While the text was full of anecdotes from Wiseman’s time leading high school empowerment workshops, Fey spun the scraps into a hysterical, sometimes heartbreaking yarn about a new girl (Lindsay Lohan in her prime) navigating the minefield of Girl World in high school. The whole thing is still totally fetch!
Released in 1982, Blade Runner quickly became a postmodern and film school staple. In 2019 (yes, you’re old) former police officer Rick Dickered (Harrison Ford) is tasked with taking out bioengineered beings living among us in this dark, twisty dystopian world loosely based on Philip K. Dick’s 1969 novel Do Androids Dream of Electric Sheep?
Director Ridley Scott made major changes to the text, and Dick was extremely apprehensive. Though sadly, the sci-fi legend died before the release, even Dick came to the conclusion the flick was better than the book. After seeing rough cuts, he told producers, “My life and creative work are justified and completed by BLADE RUNNER.”
All About Eve
Based on an anecdote Mary Orr heard about Viennese actress Elisabeth Bergner‘s overly ambitious secretary, Orr’s short story “The Wisdom of Eve” first appeared in Cosmopolitan Magazine in 1946. It’s a pretty minor work. The best-picture-winning All About Eve, which the story inspired, is anything but.
Even 70 years later, director Joseph L. Mankiewicz‘s drama still crackles as the tale of an aging Broadway star (an iconic Bettie Davis) who’s life is gradually usurped by her biggest fan (Anne Baxter). And the flick contains some of film’s most famed lines, so, “Fasten your seatbelts. It’s going to be a bumpy night.”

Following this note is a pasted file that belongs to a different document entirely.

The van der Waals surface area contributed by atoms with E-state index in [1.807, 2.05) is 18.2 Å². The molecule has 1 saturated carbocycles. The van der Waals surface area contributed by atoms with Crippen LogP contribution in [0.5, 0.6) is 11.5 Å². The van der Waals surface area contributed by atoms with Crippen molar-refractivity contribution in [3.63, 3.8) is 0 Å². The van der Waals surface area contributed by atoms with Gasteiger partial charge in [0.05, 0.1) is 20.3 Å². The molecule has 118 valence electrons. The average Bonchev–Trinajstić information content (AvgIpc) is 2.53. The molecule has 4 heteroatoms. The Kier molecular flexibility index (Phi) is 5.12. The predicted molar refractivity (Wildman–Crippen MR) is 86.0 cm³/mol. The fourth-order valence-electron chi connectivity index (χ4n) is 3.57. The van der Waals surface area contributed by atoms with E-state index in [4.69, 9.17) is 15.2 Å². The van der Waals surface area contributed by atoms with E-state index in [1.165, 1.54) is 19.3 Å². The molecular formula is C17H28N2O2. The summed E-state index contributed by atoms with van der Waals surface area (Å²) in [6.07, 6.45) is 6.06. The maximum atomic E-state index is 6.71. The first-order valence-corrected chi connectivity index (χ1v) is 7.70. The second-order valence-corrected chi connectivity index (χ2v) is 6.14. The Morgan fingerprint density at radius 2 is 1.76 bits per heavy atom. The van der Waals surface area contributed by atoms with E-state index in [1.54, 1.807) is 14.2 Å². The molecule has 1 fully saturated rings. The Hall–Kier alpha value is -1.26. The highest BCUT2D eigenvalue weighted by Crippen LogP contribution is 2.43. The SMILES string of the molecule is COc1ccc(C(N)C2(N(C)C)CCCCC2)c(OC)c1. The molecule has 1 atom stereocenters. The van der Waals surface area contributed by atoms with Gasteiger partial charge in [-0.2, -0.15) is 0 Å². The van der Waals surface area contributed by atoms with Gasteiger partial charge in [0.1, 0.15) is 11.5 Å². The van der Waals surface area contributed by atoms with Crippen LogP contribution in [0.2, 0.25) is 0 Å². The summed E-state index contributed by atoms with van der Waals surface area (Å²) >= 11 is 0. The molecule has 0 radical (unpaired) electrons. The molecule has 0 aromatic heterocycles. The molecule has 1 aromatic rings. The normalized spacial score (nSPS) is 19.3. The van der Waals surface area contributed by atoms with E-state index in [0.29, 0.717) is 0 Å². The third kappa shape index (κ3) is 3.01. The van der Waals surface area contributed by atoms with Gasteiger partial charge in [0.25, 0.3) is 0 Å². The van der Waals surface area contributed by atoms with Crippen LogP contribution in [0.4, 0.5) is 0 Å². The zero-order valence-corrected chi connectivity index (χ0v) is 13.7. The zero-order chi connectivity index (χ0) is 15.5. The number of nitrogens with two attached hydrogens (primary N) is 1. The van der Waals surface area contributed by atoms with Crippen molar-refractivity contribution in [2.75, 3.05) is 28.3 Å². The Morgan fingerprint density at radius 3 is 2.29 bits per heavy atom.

This Neo-noir crime thriller about crocked and straight Cali cops in the 1950s was a huge commercial and critical success when it hit theaters in 1997. With a terrific cast including—Kevin Spacey, then-newbies Russell Crowe and Guy Pearce, and supporting-actress Oscar-winner Kim Basinger—bringing the movie to life.
But the film found no bigger fan than the author James Ellroy, who claimed director Curtis Hanson did an excellent job compressing the story while “maintaining the overall dramatic thrust.” Says Ellroy, “The book is black type on white paper and the film is visual. It’s a brilliantly compatible visual form of the novel.”
Mario Puzo’s 1969 mob tale was a fun, sprawling adventure detailing the history of fictional NY mob boss Vito Corleone and his network of gangsters. It topped the NY Times Bestsellers list for more than a year and introduced English-speaking audiences to the words consigliere and caporegime.
But director Francis Ford Coppola’s 1969 film is widely regarded as one of the greatest achievements in cinematic history. Trimming many of the book’s unwieldy subplots (some of which reappear in the Godfather Part II), Coppola streamlined the narrative with a focus on youngest song Michael (Al Pacino). And of course Marlon Brando made a legendary Don.
Reese Witherspoon’s performance as an overachieving, win-at-all-costs high school student is so iconic her character name “Tracy Flick” has actually become part of the cultural lexicon. But in Tom Perrotta’s 1998 novel, she was more “sexual manipulator” than “go-getter,” says Perrotta, who admits it was a “good change.”
That was just one of several switches director Alexander Payne made that elevated the novel about a disgruntled teacher (Matthew Broderick) who tries to sabotage Tracy’s run for class president. The biggest twist? The film actually has a darker ending than the book, but Perrotta says he didn’t feel at all betrayed.
Marian Crane (Janet Leigh) in her hotel room shower, enjoying the warm water when Norman Bates (Anthony Perkins) pulls back the curtain and Bernard Herrmann’s discordant, unsettling score stabs as hard as Bates’ blade. The climactic murder in Psycho is one of the most iconic moments in all of cinema.